By considering the needs of our user base, I established informational architecture with a user flow that walks through the whole shopping and checkout experience. In this step that I determined where to add the “checkout as guest” feature.





Based on user flow, created low-fidelity wireframes to serve as blueprint for the visual interface of the website. It allows us to visualize hierarchy, priority, and flow before implementing more minute details, such as font and colors. Because the company wanted to to revamp the mobile web experience, I designed the wireframes for phones.


1st Round Testing

To validate the framework of my designs, I did initial testing on the wireframes with 4 participants to discover any usability issues before jumping into hi fidelity design. For the most part, the testing went smooth and didn’t run into any major issues. Here are areas where the users had some struggle:

  • All users would rather check out as a guest then have to sign in
  • Users would want option for facebook/google sign in
  • The shipping rates/options were unclear in the checkout process, there was only space
    for shipping address
  • They would want a min/max for price filter
  • The drop down list of categories for “bikes” could be moved to the filter section


Style Guide

Following the brand assets is important to keep constistancy throughout the customer’s experience. The following style guide set up important design elements that are aligned with the brand identity.




I created a new logo for Spox to represent their brand with a vectorized bike spoke as the “O”. It was created with Adobe illustrator.


High Fidelity Prototype

A responsive UI design was created by building from the wireframes and style guide.


2nd Round Testing

In order to test the overall quality and ease of navigation throughout the whole design, and to observe areas of errors/difficulties, I went out and had 4 participants test with my prototype. Criteria for participants were based on the demographics from research phase (ages 16 – 60) and people who have experience shopping online for bicycles. I used think-aloud methodology and in-person moderated usability testing

Main Tasks:

1. Find road bike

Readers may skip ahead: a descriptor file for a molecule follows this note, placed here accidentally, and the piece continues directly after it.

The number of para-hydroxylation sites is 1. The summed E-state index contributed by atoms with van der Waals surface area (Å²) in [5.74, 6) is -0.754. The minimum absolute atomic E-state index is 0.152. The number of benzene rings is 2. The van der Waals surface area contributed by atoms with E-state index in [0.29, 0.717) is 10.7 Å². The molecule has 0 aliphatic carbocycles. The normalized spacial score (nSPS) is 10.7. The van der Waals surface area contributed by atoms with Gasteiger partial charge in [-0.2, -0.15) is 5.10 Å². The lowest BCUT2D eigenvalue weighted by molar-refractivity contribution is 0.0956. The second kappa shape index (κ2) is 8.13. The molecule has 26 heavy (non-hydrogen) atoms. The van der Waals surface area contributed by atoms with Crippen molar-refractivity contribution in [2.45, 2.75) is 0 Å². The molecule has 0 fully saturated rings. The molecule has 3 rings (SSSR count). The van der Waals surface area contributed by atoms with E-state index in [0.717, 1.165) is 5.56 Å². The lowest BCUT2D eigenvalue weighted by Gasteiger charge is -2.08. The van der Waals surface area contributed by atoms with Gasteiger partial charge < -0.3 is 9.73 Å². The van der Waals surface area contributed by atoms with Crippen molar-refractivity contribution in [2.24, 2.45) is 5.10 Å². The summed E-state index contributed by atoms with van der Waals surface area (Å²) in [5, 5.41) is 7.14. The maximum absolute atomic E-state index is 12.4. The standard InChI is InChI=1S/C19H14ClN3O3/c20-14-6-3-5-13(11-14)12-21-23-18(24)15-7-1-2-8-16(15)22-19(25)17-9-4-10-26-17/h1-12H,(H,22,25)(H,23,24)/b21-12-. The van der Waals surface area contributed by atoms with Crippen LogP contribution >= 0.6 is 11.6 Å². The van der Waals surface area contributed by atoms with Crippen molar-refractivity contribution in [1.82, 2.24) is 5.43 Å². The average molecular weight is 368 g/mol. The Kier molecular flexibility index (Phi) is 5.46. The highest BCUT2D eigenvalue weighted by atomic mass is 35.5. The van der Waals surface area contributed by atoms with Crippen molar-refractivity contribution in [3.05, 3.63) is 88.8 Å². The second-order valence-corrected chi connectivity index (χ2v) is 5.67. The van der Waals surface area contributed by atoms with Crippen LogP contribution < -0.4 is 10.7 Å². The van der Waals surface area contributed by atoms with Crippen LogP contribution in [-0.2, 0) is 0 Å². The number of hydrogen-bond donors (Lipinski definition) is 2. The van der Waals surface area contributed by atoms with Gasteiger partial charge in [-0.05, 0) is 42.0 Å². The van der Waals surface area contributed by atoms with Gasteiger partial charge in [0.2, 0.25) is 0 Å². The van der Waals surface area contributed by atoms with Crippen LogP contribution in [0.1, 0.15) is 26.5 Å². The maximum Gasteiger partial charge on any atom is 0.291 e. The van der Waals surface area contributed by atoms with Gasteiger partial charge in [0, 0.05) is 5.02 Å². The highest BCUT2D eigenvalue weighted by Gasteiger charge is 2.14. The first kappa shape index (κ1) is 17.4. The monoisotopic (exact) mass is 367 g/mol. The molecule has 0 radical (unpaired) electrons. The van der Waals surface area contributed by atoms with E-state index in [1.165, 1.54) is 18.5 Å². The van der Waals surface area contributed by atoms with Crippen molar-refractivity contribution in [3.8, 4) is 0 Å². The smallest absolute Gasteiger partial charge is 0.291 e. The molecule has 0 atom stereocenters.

2. Filter through choices
3. Add to cart
4. Checkout either as guest or by registering
5. Fill out all payment information
6. Complete order

Interview Questions:

• This is the product page, what kind of content do you think this page contains? Explore page, any questions?
• Check out with this bike. How would you rather proceed, with an account or as a guest?
• Go over your cart, what information is on this page? What are some of the things you look for in this page?
• How was the flow of the checkout process so far? Any thing that sticks out to you, good or bad?



I used the transcript of my interviews and took notes on areas where the participants had had some difficulty, and revealed both functional and conceptual areas of improvement.

  • Confusion around the “new” labels
  • They wondered if it was just new/used bikes. There will need to be some clarification about new=2020
  • Wondering if they could check if local stores have stock
  • There was no shipping information at the product page, as far as free shipping eligibility or ship to a retailer option
  • The “you might also like” section was overlooked, which could result in losing sales
  • No way to see your details as you progress in checking out, in case you make a mistake in your email/shipping address etc


Final Iterations

Final Prototype

You’ve just landed on the Spox homepage. From here you will go to road bikes, set your filters, choose a bike and check out.

Can’t see the prototype? Click below. 


Building the mobile-web experience from scratch allowed me to understanding the workings of e-commerce structure and flow. I was able to align my design with industry standards of e-commerce, yet provide a unique customer experience with the Spox brand. The data passed along from the project manager provided me with the information neccesary to form hypotheses and brainstorm on areas we can improve the site. Such a simple feature such as “guest checkout” has a big affect on the user’s experience. My goal was to create an easy and seamless checkout flow paired with a sleek and elegant visual design.